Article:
What is Connectivism?

or “How I Went Searching for Answers and Found Myself–literally.”

The topic for tomorrow night’s MEd class is Connectivism. It’s a topic that really excites me because it confirms a lot of things that think are true about 21st century learning, but my professor presented us with these questions to consider in advance of tomorrow night’s class.

1) Connectivism lives largely in the cloud. True or False?

2) Tweets and blogs seem quite apropos for elucidating connectivism, but what is missing here?

3) How would we know if connectivism was NOT true?

4) Would connectivism work as an explanation of learning in the absence of technology? How? (or why not?)

5) What would you say are the facts in support of connectivism?

I’m finding some of these questions very tricky. Here are my attempts at answering them:

1) Largely? Yes, I suppose it does because connectivism is the view that knowledge and cognition are distributed across networks of people and technology and learning is the process of connecting, growing and navigating these networks (Handbook of Emerging Technologies for Learning). It exists in different ways at neural, conceptual, and external levels. So it’s not all in the cloud.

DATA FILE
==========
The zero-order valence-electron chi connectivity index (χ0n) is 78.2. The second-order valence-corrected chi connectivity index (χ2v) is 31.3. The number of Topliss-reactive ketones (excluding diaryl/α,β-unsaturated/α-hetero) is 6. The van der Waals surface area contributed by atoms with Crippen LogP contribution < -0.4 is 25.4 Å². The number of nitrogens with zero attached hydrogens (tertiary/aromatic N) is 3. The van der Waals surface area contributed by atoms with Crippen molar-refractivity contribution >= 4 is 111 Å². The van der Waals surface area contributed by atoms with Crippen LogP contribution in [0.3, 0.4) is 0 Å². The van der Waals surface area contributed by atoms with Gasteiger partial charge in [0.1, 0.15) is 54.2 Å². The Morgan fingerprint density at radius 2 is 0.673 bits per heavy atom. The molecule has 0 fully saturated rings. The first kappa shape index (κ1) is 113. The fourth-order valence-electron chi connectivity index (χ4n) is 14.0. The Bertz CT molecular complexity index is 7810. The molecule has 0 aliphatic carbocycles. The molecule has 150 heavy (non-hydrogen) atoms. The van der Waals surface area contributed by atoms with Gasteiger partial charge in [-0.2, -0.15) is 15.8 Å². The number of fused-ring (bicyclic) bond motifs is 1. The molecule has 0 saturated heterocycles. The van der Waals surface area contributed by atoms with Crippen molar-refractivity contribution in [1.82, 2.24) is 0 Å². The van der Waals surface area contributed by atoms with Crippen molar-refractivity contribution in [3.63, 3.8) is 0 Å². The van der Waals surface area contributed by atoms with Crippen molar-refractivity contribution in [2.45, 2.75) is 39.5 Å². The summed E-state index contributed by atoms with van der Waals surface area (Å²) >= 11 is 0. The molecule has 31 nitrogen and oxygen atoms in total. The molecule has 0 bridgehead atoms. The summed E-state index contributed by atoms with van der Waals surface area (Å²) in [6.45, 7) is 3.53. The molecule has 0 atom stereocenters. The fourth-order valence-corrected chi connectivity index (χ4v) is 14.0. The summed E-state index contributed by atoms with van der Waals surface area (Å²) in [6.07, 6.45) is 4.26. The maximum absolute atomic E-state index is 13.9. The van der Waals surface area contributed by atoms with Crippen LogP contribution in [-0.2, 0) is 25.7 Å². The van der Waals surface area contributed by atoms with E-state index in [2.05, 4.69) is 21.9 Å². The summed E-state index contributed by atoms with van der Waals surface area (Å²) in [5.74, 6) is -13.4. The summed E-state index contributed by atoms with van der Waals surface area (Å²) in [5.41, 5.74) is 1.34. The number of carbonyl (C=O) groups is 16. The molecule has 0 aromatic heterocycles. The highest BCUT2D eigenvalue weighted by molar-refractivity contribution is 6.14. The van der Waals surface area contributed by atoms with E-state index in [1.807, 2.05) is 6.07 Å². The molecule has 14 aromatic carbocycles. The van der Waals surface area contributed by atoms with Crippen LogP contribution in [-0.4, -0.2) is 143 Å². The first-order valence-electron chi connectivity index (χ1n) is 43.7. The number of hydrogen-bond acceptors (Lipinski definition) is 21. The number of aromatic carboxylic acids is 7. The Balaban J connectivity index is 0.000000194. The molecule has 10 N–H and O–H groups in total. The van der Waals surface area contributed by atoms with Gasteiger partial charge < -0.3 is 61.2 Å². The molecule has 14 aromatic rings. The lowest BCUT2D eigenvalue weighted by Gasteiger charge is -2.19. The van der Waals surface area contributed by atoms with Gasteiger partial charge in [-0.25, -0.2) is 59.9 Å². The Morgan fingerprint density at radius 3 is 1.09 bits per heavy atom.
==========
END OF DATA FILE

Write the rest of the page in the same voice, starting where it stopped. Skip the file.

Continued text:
2) Tweets and blogs would only help elucidate connectivism if people were reading and commenting, making that network clear. You could in theory, tweet and blog and never interact with another person. You would be missing those external connections. When someone responds to one of my tweets like they did when I was looking for ideas for a 2020 math class, they pushed and expanded my thinking. The connections are essential.